How Are Algorithms Anticipating the Fed Decision?

Algorithms are fired up to hang on Jay Powell's every word.
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More than just people will be listening into Jerome Powell's decision on Wednesday.

Federal Reserve decisions in recent months have drawn a great deal of interest, as each tightening decision under Powell has added to anxiety in a market rife with volatility. 

Many human traders are simply stepping back as it appears that any decision at all by the Federal Reserve will spike short term volatility even further.

As such, much of the day's trading might be run through machines.

"Our research indicates that historically people tend to reduce exposure prior to FOMC meetings because they don't want to deal with the uncertainty," Petra Bakosova, Chief Operating Officer at Hull Tactical told TheStreet in an interview. "There's a substantial drift."

She explained that the market gap will be filled by a variety of algorithms that are not anxious about any volatility.

"On the shorter term, it will be a combination of different algorithms," Bakosova explained. "They'll have algorithms parsing the headlines, whatever the announcement is and then typically you'll see the market get out of line and people will have some kind of mean reversion going on. It's going to be a display of every type of algorithmic trading out there."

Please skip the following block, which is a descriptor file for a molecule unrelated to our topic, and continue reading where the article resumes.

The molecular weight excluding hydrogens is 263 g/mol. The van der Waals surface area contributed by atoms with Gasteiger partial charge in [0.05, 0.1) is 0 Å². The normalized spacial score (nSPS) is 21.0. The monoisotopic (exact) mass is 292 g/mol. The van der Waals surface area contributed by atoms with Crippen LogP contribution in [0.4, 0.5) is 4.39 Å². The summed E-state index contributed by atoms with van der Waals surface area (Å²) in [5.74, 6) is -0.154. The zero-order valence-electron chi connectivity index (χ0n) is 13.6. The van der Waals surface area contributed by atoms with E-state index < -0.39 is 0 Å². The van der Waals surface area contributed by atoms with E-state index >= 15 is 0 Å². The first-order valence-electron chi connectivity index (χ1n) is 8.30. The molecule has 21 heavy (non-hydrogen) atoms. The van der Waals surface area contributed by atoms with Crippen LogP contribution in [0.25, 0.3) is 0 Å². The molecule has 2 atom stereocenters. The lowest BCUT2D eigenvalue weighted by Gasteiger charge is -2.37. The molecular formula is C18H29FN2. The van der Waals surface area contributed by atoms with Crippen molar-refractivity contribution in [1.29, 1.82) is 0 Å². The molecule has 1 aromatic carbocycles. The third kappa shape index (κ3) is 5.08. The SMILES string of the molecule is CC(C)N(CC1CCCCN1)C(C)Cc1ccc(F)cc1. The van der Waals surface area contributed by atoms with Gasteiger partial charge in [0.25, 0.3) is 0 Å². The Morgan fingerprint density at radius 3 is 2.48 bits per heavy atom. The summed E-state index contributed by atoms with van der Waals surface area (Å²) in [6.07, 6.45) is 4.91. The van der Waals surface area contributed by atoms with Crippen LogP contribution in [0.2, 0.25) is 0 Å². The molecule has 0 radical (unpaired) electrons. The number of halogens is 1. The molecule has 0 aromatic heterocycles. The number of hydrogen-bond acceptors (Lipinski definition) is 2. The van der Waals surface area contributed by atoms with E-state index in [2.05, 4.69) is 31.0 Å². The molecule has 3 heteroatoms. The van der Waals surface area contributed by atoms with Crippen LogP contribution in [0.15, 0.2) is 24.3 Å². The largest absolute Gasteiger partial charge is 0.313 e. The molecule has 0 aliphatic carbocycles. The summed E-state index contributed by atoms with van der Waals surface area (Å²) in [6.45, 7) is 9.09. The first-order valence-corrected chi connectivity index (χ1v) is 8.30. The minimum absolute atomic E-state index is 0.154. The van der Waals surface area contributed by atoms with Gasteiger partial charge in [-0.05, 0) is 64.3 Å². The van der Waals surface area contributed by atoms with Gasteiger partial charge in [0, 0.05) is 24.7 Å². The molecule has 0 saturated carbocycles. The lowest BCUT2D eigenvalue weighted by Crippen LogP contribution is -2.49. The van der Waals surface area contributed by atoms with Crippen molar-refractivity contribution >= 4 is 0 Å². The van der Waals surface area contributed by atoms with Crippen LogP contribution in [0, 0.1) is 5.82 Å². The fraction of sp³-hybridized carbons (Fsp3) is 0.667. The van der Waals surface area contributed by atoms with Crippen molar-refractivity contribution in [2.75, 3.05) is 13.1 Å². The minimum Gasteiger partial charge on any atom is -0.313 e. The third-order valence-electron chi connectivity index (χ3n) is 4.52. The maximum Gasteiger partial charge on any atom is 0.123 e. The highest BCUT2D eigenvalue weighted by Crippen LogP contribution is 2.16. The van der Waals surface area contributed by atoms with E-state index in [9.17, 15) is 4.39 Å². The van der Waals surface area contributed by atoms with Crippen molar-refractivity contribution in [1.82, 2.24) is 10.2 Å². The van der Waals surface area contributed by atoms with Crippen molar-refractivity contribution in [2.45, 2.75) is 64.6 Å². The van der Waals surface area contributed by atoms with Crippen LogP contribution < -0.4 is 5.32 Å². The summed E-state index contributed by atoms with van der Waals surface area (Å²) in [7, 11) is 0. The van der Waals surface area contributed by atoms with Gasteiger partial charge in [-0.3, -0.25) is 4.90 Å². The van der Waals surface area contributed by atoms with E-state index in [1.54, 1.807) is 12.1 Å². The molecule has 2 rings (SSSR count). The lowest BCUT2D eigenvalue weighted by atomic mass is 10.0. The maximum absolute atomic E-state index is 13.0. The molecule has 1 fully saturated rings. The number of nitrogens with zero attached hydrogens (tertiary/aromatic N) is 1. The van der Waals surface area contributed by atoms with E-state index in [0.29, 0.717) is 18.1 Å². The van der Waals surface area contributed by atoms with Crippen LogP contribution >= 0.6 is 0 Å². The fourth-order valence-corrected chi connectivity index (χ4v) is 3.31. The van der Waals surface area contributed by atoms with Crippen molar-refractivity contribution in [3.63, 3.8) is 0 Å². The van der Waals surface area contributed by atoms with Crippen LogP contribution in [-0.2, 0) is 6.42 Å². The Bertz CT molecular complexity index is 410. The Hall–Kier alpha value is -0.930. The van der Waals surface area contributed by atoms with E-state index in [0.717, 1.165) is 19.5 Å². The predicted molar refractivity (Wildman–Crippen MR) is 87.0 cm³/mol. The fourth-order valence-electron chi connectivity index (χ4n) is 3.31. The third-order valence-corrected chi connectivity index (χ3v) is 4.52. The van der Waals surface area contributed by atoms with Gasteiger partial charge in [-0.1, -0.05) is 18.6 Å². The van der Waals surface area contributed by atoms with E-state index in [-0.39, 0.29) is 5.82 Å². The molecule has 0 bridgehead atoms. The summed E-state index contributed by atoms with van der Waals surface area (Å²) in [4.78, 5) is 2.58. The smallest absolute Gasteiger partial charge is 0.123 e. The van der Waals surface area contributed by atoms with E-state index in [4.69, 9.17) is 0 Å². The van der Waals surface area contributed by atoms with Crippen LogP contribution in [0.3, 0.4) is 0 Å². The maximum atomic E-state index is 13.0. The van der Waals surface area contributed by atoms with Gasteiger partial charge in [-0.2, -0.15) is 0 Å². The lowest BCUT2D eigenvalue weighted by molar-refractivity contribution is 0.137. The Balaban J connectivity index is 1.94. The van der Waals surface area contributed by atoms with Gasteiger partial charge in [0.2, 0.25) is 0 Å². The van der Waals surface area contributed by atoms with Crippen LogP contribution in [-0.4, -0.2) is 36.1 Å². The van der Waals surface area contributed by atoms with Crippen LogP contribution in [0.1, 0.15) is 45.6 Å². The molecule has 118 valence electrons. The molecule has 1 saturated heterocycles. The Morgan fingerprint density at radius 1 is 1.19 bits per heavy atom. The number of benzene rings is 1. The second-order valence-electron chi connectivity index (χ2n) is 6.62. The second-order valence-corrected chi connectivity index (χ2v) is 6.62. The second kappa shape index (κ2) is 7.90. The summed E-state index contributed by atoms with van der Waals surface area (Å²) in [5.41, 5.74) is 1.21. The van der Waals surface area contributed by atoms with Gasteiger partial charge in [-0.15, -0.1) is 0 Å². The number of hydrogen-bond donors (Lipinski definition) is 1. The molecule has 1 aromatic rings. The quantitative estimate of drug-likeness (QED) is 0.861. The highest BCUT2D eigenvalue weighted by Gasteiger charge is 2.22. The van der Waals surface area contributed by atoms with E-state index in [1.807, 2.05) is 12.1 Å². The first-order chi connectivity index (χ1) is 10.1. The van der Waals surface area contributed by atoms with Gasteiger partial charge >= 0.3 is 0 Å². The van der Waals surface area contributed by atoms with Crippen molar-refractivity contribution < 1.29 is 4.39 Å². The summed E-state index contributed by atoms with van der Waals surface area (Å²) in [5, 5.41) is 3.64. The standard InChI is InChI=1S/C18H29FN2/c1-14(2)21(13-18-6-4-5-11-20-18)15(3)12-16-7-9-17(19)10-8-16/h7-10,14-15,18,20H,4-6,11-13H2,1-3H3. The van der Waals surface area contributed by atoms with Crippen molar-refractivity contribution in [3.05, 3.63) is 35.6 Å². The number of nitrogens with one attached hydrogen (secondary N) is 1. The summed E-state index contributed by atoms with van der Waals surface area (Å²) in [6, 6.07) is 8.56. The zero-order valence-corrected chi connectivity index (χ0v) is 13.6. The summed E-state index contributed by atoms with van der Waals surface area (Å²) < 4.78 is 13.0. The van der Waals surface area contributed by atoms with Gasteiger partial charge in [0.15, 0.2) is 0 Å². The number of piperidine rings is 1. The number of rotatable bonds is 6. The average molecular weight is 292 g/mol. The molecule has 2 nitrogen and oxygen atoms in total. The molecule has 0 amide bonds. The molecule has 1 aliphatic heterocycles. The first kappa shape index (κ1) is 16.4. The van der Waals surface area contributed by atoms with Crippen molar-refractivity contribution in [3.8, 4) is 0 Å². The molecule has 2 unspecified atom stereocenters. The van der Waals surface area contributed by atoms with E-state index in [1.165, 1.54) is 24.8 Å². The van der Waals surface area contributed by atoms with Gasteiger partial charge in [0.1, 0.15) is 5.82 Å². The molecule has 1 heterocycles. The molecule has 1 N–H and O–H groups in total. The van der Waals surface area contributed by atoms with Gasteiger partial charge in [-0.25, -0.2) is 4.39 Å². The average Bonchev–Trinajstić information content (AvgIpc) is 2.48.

Ahead of the announcement, President Trump has offered more material for algorithms to parse.

The Commander in Chief implored Powell to rethink his proposed quantitative tightening plan that would allow $50 billion of its Treasury and mortgage backed securities holdings to mature each month without replacing them.

"Don't let the market become any more illiquid than it already is," he advised. "Stop with the 50 B[illion]. Feel the market, don't just go by meaningless numbers."

For now, all signs point to a raise on Wednesday and potentially more ahead in 2019 despite the President's plea.

Either way, it will be difficult for human traders to beat the machines to the punch on Wednesday as high frequency traders and algorithms pounce on Powell's pronouncements.

It might be best for most traders to make way for the machines and let the dust settle.

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